A study carried out using Land Registry figures has highlighted that just under half of all properties sold in England and Wales since 2007 have been sold below the asking price, with the North of England suffering the most.
A total of over 130,000 (40.7%) properties were sold below their expected value, creating an average shortfall of around £24,000. The study, compiled by the Castle Trust also shows that at the same time, a total of 55.6% of properties had been sold at a gain relative to their asking price, averaging £45,000.
When analysing the data, the trust found that there was a clear North-South divide when it came to showing how the losses and profits, relative to asking price, were spread. Only 26% of properties in London sold for less than asking, whereas in Yorkshire and Humber the total was 48.2% and in the wider North 48%.
Homeowners gave several reasons as to why they were willing to sell their property below the asking price, with 18% admitting it was so that they could buy another home at a good price. The second most common reason being because of divorce or separation (13%), shortly followed by having a house that was too small (12%).
Meanwhile a study by the HSBC that focused on the winners and losers since the base rate reached an all time low four years ago, also highlighted a clear North-South divide.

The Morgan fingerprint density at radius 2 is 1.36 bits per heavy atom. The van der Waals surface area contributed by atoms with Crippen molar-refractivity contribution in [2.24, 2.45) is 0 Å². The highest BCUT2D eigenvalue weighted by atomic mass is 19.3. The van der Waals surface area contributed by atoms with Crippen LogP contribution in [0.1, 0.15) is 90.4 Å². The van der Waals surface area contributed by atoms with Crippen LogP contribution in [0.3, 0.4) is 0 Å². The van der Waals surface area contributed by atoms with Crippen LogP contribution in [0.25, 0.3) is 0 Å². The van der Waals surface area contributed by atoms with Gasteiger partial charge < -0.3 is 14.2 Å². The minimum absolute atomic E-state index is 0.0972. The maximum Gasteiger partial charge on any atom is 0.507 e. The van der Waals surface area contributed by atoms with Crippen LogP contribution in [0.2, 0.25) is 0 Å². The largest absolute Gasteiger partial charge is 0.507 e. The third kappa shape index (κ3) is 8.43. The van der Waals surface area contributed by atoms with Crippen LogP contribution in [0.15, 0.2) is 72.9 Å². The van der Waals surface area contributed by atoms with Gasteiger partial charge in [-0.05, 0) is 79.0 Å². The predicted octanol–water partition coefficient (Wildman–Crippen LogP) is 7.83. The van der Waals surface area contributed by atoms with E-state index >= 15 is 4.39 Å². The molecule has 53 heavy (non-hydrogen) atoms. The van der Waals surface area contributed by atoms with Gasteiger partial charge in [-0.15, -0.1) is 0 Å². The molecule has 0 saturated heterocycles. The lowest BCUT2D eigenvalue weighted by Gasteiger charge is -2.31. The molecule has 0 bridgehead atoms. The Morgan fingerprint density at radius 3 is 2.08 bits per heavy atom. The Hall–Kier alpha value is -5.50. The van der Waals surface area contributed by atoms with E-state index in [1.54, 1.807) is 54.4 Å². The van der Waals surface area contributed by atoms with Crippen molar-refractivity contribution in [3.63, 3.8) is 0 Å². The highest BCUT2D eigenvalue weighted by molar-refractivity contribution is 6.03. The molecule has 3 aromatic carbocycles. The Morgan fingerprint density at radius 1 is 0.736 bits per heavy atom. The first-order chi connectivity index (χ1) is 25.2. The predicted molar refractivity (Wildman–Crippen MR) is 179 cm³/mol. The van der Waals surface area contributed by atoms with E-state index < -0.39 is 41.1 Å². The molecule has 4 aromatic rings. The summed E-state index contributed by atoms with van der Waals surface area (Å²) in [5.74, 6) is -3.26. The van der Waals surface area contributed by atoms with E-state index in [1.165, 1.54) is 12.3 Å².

Property prices in Hartlepool showed the biggest loss, with a total of 28% shortly followed by properties in Blackpool with a loss of 24.6%. To read more about the poor state of the property market in the North, click here. The 5 districts with the highest gain, however, were in the south and more specifically in Greater London. Kensington & Chelsea showed the greatest gain, with an increase of 54%, the City of Westminster was not far behind with an increase of 43% – both no doubt warped by high end sales.
Although the figures certainly highlight the stark inequalities within the UK economy, they also indicate serious inaccuracies in the estimated market worth values being provided by Estate Agents across the country.
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